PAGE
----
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17 for '17: Top players who bypassed 2017 NFL Draft

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College Football 24/7's 17 for '17 series continues with a look at the 17 best college football players who bypassed a chance to apply for early entry into the 2017 NFL Draft, a group that makes up a strong core of the game's seniors and fourth-year juniors returning this fall. Among last year's top returners, every one of them was selected in the 2017 NFL Draft, including three first-round picks (Jonathan Allen, Tre'Davious White, O.J. Howard).

17. Quin Blanding, S, Virginia

Blanding has been a tackling machine at UVA since becoming a starter as a true freshman, and he's within striking distance of Jamie Sharper's school record for career tackles (435; Blanding has 358). As for his draft status, however, it's Blanding's coverage ability that will draw scouts' attention this fall. Safeties who can clean up against the run aren't hard to find; those who can lock down tight ends and slot receivers are in much shorter supply. NFL.com analyst Bucky Brooks liked what he saw from Blanding last year.

16. Ralph Webb, RB, Vanderbilt

Vanderbilt doesn't often lose underclassmen to the draft, but it happened in January when LB Zach Cunningham made the jump, and he nearly had company. Webb, who already has broken Zac Stacy's school record for career and single-season rushing yards, announced his decision immediately after VU's Independence Bowl loss to N.C. State. Webb ran for 1,283 yards last year and his 3,345-yard career total already ranks 21st in SEC history.

15. Royce Freeman, RB, Oregon

Nagging injuries slowed Freeman considerably last year, and he just didn't look quite like the back who slashed through opponents for 1,836 yards in 2015. After his off-year, coming back to school was a logical decision that gives him a chance to play like he did in 2015 as a lasting impression for scouts. Although in announcing his return, Freeman instead cited as his reason to return a desire to finish his education and play for new Ducks coach Willie Taggart.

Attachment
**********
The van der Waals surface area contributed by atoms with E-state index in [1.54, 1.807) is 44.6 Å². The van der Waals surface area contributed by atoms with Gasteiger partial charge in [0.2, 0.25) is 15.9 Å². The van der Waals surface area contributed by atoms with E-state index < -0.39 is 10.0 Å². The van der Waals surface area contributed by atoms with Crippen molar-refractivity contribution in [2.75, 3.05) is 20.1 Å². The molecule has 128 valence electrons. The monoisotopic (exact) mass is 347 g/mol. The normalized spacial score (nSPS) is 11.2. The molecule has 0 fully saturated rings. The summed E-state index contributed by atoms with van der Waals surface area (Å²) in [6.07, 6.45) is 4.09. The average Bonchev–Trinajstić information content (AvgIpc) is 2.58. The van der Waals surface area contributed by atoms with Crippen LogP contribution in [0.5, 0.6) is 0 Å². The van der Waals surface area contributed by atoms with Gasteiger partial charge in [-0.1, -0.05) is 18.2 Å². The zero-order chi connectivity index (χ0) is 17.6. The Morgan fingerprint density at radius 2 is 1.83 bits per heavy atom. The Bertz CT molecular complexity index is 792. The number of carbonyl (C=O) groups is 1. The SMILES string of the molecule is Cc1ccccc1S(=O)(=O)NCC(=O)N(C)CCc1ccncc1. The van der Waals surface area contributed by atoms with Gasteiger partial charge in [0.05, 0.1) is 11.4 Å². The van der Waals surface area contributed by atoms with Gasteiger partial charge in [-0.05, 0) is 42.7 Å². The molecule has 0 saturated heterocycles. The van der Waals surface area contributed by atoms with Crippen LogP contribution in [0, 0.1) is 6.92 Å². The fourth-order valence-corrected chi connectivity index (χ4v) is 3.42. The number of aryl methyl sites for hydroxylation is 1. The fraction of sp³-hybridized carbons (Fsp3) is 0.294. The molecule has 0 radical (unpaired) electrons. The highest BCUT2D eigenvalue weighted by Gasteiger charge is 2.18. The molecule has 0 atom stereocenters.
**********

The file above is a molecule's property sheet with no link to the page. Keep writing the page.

14. Josey Jewell, LB, Iowa

Jewell's decision to return will not only give the Hawkeyes another year with the anchor of their defense, but will allow Jewell to graduate in the fall as well. His feedback from the NFL College Advisory Committee suggested he remain in school, and the senior took heed. He led Iowa with 124 tackles last season and in pass breakups (9). He was also a Butkus Award finalist and would be Iowa's first Butkus winner if he takes home the honor in 2017.

13. Mike McGlinchey, OT, Notre Dame

Notre Dame's promising left tackle offered some refreshing honesty about his decision to return to college: He simply didn't believe he was ready for the pros. One part of his game he'll look to improve is in the area of false starts; he committed nine of them last year. But a premature jump to the NFL is one false start that can't be corrected.

12. Billy Price, C, Ohio State

Just as center Pat Elflein decided to stay with the Buckeyes the year before, Price made the same decision for 2017 and cited Elflein's decision as a model for his own. But he certainly had the kind of resume that would make a jump to the NFL tempting. Price was a first-team All-Big Ten pick, an AFCA first-team All-American and a team captain with 41 consecutive starts.

11. Lowell Lotulelei, DL, Utah

Lotulelei's return was big news for the Utes' run defense. He's a 310-pound interior anchor who is tough to move at the point of attack and can penetrate for big plays as well. But 2016 wasn't the way to go out, as he was hampered by injury. Coming back gives him a chance to show scouts peak performance in his exit year.

10. James Washington, WR, Oklahoma State

Oklahoma State got one of the nation's elite receivers back when Washington decided to stick around. He's built more like a running back than a receiver at 6-foot and 205 pounds, but he plays taller than that when competing for jump balls downfield. Last year, he caught 71 passes for 1,380 yards and 10 TDs.

9. Bradley Chubb, DE, N.C. State